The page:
Industrial Automation

From 2001 to 2003, the United States saw the worst industrial decline since the Depression with customer capacity reduction, including outsourcing and consolidation. “The focus has always been to decrease cost and increase uptime and machine process control,” said Keith Nosbusch, chief executive officer of Rockwell Automation. “The effects on the decline were new capacity being predominantly outside the United States. Since then, we have seen a rapid growth in emerging markets serving global customers. There has also been a significant investment to build industry domain expertise.”

Along with these concerns has been a rise in product and technology needs. More and more consumers are seeking seamless networks, information-enabled and multidiscipline platforms, and scalability. Electrical engineers have been tackling the issue of how to take high-end technology to the low-end, especially for those who truly value cost savings. They have been able to do so by focusing on simplifying the architecture, eliminating custom equipment and standardizing installation and maintenance efforts.

Industrial automation can be employed in a variety of circumstances by businesses wishing to increase productivity while limiting the amount of financial investment. Most companies do not want to spend endless budgets on the high price of equipment, due to concerns over a limited return, but the companies are now able to offer services that integrate automation technology with their existing equipment, providing greater cost efficiency.

When numerous operations rely on several nonconnected machines to run smoothly, the opportunities for malfunction and downtime are more at risk. For companies that depend solely on one piece of equipment, a malfunction could easily lose significant revenue. Central monitoring systems allow the operator to check the current status and functionality within the building. For the electrical contractor, the opportunity exists to enable the operator with greater efficiency by providing the ability to easily check the status of card access, fire monitoring and security systems from one set location within an industrial complex.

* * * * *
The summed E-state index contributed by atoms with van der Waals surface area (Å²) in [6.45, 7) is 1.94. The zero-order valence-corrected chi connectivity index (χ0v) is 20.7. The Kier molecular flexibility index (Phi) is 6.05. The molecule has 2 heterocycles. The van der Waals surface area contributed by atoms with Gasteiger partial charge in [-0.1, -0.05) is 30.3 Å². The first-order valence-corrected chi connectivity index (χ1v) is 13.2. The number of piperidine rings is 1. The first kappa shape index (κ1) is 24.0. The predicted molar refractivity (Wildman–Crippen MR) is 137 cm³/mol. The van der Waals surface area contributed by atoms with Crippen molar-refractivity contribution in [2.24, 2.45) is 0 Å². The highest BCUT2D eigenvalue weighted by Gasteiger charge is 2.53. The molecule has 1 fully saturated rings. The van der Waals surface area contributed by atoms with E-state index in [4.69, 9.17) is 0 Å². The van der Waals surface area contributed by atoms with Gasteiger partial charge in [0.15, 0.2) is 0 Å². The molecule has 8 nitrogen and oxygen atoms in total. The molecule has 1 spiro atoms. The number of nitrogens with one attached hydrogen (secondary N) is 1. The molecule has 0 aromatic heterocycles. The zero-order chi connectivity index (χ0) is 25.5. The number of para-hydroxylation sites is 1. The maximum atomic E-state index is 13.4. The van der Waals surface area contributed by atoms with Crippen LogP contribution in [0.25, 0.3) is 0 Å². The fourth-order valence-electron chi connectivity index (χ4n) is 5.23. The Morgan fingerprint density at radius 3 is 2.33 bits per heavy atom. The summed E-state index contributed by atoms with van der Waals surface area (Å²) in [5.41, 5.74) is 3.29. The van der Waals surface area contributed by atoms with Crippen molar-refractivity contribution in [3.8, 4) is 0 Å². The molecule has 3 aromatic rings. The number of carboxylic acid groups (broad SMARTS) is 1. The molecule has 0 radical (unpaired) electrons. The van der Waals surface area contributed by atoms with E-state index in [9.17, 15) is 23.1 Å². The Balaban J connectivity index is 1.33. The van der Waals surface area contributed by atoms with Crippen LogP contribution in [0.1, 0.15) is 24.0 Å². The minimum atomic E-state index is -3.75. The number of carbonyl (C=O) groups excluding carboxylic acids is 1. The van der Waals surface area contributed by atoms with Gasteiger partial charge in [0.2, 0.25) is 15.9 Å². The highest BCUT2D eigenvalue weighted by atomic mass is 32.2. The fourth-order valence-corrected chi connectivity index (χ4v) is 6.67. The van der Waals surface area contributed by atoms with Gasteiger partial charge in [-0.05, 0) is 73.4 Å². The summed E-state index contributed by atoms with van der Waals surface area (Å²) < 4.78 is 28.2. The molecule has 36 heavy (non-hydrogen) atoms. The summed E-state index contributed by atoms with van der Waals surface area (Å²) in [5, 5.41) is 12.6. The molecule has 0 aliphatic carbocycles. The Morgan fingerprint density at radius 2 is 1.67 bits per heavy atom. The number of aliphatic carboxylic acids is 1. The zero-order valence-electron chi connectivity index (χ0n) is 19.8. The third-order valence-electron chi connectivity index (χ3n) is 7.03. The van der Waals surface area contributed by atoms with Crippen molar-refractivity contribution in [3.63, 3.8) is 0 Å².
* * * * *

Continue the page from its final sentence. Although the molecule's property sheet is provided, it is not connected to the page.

The growing rise in industrial automation technologies allow corporations to evolve from manually operated machines to fully automated state-of-the-art equipment. Today's technology has further advanced the shift toward complete industrial automation with the advent of incorporating advanced computer systems within all industrial equipment.

The idea of eliminating the need for manual operation further provides for increased productivity and reduced on-the-job injuries. Industrial automation technologies can also be applied to entire control systems to monitor equipment in the workplace. Large machinery often uses a multitude of interrelated components that depend on one another to function properly.

The demand for shorter processing times, quicker, error-free installation and reduced downtime is pushing forward the development of new systems and methods. The trend now is setting new standards for installations of motors, drives and switchgear on machines. Through its implementation, a centralized automation system will be used through a continuous power and data system.

Now, these control systems in which most devices are being wired or cabled back to a central control cabinet are being replaced by more efficient modular systems with comprehensive diagnostics. These connection systems provide drive and switch manufacturers with a quicker wiring method that eliminates hard wiring and any possible wiring errors. Electrical connections are integrated in connectors, which also reduces wiring errors, enabling both the connection and disconnection of motors without the use of tools.